DECATUR, Ill. (DTN) -- The inclination is to hunker down when the snow flies. But there will be no time for dallying if field conditions firm up this week at Layman Farms located near Kenton, Ohio. The family still has the bulk of their corn crop and several acres of soybeans left to extract.
"We're hoping this cold snap allows us to get back in the field," said Genny Haun, who farms in west-central Ohio with her parents, Jan and Cindy Layman, and her husband, Matt Haun. "All our delays have been weather related. We're looking at one of our best crops ever, and the bulk of it is still in the field."
Those statements make Kyle Krier feel lucky. The Claflin, Kansas, farmer has completed harvest on his farm -- with the exception of a 40-acre patch of mown alfalfa that was covered up with the most recent snow event.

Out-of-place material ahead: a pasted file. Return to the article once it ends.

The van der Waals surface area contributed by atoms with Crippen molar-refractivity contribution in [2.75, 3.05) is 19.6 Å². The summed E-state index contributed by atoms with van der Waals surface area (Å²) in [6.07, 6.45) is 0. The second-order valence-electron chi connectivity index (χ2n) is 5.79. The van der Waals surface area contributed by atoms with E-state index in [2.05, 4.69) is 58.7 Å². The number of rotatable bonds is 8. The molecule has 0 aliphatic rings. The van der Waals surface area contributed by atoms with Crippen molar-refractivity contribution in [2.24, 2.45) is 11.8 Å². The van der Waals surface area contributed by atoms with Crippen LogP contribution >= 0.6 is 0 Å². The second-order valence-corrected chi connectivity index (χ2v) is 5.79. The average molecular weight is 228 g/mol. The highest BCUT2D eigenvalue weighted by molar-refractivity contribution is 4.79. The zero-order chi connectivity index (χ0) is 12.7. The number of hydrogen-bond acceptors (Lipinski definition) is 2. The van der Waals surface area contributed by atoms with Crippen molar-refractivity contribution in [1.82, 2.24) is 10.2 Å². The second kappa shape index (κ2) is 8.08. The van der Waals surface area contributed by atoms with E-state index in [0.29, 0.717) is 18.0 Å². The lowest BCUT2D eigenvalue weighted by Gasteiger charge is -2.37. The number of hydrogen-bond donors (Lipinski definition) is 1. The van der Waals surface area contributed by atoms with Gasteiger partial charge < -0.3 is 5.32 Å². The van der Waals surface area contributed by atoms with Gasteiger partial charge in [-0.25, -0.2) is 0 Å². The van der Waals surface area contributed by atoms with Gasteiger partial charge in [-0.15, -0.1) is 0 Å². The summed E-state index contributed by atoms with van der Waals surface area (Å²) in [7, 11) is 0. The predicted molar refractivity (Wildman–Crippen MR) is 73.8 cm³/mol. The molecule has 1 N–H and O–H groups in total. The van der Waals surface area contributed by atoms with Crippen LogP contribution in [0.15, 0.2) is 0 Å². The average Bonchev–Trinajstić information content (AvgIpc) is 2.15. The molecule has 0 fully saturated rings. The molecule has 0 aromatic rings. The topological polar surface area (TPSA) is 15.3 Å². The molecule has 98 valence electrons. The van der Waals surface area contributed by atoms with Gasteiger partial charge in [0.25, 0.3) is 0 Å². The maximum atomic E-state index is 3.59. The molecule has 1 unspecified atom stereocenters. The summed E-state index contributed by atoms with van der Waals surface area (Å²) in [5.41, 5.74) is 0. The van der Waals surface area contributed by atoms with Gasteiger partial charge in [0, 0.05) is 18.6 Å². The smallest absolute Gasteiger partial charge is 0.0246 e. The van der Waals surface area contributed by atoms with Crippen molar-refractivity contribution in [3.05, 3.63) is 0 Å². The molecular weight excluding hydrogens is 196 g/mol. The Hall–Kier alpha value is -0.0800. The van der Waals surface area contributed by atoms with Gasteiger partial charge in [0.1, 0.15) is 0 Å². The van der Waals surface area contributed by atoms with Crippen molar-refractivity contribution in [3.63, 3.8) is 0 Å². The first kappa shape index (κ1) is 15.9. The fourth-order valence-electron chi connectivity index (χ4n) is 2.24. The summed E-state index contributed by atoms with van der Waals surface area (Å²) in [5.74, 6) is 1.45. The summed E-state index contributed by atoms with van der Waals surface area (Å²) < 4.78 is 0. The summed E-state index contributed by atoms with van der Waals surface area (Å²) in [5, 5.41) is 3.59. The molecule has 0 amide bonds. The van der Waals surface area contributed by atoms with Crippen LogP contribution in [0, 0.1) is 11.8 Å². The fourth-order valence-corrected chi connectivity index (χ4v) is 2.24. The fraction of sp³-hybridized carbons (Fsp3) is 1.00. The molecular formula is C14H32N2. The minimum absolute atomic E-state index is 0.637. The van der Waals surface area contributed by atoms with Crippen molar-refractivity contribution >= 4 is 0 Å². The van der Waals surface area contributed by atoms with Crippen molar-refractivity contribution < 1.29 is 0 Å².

Others in his area of central Kansas aren't as fortunate. Krier said he's had several calls asking if he is interested in custom harvest work.
"It's going to take a really hard freeze to run in this area," he said. "Soils are so saturated. Just when you think things are solid, you find yourself in a sloppy mess. I honestly don't know when it will dry out."
The erratic weather patterns this year have both farmers evaluating how they might streamline operations for 2019 and beyond. Labor costs and labor availability coupled with limited number of suitable working days were weighing as heavy on their minds as the weather reports this week.
Haun and Krier have been reporting from their respective farming regions throughout the 2018 growing season as part of DTN's View From the Cab series. Here's what's happening in their parts of the farming world:
GENNY HAUN - KENTON, OHIO
Long, drawn-out harvests happen in Ohio with more regularity than Genny Haun would like. But she admits that this year has seemed especially tedious.
"We got about 75 acres of corn harvested over the weekend. Prior to that, we still had 2,200 acres of corn left to harvest and a few fields of non-GMO soybeans to come out," Haun said. "I'll admit that I'm ready to be done."